In the US, the Federal Transit Administration (FTA) Urban Maglev Technology Demonstration program has funded the design of several low-speed urban maglev demonstration projects. It assessed HSST for the Maryland Department of Transportation and maglev technology for the Colorado Department of Transportation. The FTA also funded work to demonstrate new maglev designs by General Atomics at California University of Pennsylvania, of the MagneMotion M3, and of the Maglev2000 of Florida superconducting EDS system. Other US urban maglev demonstration projects of note are the LEVX in Washington State, the Massachusetts-based Magplane, and a design similar to HSST by American Maglev Technology of Florida at Old Dominion University in Virginia.

UniModal is a proposed personal rapid transit system using Inductrack suspension to achieve average commute speeds of 160 km/h (100 mph) in the city.

On December 31, 2000, the first manned high-temperature superconducting maglev was successfully tested in Southwest Jiaotong University, Chengdu, China. This system is based on the principle that bulk high-temperature superconductors can be levitated or suspended stably above or below a permanent magnet. The load is over 530 kg and the levitation gap is over 20 mm. The system uses liquid nitrogen, which is very cheap, to cool the superconductor.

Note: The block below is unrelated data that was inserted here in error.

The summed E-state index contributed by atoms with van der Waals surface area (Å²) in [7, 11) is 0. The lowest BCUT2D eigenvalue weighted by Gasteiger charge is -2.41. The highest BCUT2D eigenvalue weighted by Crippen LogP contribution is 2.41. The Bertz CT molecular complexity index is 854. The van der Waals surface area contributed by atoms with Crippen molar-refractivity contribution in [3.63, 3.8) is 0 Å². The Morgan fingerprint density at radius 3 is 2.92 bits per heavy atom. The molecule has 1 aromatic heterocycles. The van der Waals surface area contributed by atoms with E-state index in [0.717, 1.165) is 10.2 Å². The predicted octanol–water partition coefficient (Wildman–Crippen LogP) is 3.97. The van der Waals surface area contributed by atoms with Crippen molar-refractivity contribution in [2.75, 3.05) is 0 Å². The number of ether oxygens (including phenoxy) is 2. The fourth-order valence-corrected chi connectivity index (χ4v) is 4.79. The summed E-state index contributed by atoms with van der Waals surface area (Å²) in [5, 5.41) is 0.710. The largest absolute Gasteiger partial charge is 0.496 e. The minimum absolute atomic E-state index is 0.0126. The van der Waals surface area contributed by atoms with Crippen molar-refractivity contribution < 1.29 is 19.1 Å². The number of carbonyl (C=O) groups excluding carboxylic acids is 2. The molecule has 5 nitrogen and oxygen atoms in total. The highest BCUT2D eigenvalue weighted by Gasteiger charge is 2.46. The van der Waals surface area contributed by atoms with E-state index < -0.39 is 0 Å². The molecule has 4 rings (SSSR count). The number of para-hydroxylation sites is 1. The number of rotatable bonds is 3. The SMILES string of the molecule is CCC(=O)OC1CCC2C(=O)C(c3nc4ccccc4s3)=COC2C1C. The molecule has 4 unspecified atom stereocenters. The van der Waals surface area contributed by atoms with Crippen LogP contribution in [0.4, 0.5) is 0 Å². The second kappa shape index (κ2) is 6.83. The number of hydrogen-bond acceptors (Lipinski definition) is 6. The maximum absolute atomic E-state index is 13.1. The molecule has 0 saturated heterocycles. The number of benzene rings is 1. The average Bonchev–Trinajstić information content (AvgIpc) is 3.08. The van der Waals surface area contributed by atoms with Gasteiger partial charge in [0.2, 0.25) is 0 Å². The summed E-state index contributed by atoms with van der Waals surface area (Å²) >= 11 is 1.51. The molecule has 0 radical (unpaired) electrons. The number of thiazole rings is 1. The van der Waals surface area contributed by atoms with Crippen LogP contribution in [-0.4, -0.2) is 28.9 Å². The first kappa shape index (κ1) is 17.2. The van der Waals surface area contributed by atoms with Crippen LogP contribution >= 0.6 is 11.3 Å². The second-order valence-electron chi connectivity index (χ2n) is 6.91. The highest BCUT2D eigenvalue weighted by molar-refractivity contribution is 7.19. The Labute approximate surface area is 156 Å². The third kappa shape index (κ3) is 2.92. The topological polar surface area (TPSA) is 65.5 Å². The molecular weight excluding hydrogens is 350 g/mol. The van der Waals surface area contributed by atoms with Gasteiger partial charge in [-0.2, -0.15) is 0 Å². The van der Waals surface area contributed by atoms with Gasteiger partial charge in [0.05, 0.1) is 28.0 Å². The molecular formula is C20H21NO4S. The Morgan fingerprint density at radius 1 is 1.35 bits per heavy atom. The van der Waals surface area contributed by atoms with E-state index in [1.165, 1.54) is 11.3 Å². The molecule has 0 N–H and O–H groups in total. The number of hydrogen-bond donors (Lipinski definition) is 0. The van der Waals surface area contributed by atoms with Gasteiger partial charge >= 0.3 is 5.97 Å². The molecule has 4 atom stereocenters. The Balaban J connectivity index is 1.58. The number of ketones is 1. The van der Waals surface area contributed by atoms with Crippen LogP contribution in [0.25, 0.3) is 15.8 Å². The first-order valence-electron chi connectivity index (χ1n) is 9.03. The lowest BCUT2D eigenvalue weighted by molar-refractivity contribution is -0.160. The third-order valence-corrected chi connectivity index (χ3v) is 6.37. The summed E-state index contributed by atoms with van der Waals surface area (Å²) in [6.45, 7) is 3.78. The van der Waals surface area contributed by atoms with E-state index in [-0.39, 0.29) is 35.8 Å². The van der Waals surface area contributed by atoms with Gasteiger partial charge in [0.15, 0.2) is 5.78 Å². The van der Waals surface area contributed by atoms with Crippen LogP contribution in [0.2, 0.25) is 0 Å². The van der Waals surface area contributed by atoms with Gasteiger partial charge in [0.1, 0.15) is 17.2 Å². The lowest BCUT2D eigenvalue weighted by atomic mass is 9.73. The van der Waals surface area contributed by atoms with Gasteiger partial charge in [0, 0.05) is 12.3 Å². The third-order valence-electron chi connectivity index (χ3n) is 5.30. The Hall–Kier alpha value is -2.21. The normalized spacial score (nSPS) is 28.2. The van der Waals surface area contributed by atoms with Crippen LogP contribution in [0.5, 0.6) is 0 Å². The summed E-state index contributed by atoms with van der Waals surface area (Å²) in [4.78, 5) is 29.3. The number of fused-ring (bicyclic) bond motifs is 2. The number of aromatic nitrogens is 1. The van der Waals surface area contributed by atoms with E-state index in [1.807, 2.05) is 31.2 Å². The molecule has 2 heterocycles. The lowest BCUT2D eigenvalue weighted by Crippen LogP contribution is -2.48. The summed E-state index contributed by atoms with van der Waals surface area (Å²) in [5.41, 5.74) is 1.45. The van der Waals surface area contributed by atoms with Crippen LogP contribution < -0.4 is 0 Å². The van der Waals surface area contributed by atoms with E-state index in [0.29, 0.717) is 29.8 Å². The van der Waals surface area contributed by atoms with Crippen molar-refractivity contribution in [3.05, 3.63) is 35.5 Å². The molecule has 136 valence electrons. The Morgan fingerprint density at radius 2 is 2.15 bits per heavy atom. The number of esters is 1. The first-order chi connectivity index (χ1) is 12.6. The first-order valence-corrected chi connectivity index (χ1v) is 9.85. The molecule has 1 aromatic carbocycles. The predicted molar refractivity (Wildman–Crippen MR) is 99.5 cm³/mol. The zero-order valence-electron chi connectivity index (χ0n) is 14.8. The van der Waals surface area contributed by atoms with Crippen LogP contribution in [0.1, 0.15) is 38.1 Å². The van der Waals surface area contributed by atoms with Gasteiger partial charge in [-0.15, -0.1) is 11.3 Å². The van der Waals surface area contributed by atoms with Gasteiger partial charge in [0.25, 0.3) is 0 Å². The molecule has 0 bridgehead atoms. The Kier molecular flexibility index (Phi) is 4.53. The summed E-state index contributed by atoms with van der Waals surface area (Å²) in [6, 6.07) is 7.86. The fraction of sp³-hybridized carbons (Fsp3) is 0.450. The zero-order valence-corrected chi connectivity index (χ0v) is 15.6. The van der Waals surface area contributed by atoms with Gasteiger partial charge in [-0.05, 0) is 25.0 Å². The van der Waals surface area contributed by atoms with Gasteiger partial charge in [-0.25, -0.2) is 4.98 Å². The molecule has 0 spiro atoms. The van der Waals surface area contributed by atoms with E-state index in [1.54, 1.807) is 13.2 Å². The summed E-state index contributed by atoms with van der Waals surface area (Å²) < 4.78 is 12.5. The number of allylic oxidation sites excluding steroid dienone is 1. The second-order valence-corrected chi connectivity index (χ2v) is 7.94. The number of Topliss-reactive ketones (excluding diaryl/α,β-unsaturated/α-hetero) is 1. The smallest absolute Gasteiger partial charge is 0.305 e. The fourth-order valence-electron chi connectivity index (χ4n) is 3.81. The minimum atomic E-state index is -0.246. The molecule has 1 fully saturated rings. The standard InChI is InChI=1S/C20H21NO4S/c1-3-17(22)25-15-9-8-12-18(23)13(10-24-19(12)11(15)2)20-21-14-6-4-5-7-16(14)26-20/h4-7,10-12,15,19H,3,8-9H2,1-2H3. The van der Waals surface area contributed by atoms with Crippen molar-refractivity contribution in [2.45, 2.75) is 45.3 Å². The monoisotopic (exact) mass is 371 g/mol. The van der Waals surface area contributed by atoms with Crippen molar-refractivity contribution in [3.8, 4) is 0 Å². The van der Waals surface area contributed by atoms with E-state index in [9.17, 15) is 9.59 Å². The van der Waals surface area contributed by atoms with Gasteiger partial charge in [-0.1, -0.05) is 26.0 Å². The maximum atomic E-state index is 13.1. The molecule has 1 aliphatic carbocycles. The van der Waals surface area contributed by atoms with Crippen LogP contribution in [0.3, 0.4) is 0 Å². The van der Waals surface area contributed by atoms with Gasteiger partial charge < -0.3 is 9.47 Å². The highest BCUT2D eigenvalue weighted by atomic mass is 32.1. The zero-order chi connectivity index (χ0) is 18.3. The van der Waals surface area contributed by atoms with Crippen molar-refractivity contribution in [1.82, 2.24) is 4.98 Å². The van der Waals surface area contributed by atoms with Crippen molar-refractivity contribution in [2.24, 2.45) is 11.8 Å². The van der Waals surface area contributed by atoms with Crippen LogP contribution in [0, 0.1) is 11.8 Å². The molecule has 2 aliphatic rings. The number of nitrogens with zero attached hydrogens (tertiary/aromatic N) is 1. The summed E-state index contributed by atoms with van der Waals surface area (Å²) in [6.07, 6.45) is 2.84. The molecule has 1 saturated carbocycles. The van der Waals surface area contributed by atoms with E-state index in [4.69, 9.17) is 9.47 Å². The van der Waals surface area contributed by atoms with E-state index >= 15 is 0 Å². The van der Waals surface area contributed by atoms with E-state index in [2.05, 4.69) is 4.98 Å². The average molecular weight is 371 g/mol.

The first patent for a magnetic levitation train propelled by linear motors was US patent 3,470,828, issued in October 1969 to James R. Powell and Gordon T. Danby. The technology underlying it was invented by Eric Laithwaite, and described by him in "Proceedings of the Institution of Electrical Engineers", vol. 112, 1965, pp. 2361-2375, under the title "Electromagnetic Levitation". Laithwaite patented the linear motor in 1948.

See also

External links

de:Maglev eo:Maglevo fr:Train sustentation magntique id:Kereta maglev ja:浮上式高速鉄道 nl:Magneetzweeftrein pl:Kolej magnetyczna ru:Маглев sl:Maglev zh-cn:磁悬浮列车 zh-tw:磁懸浮列車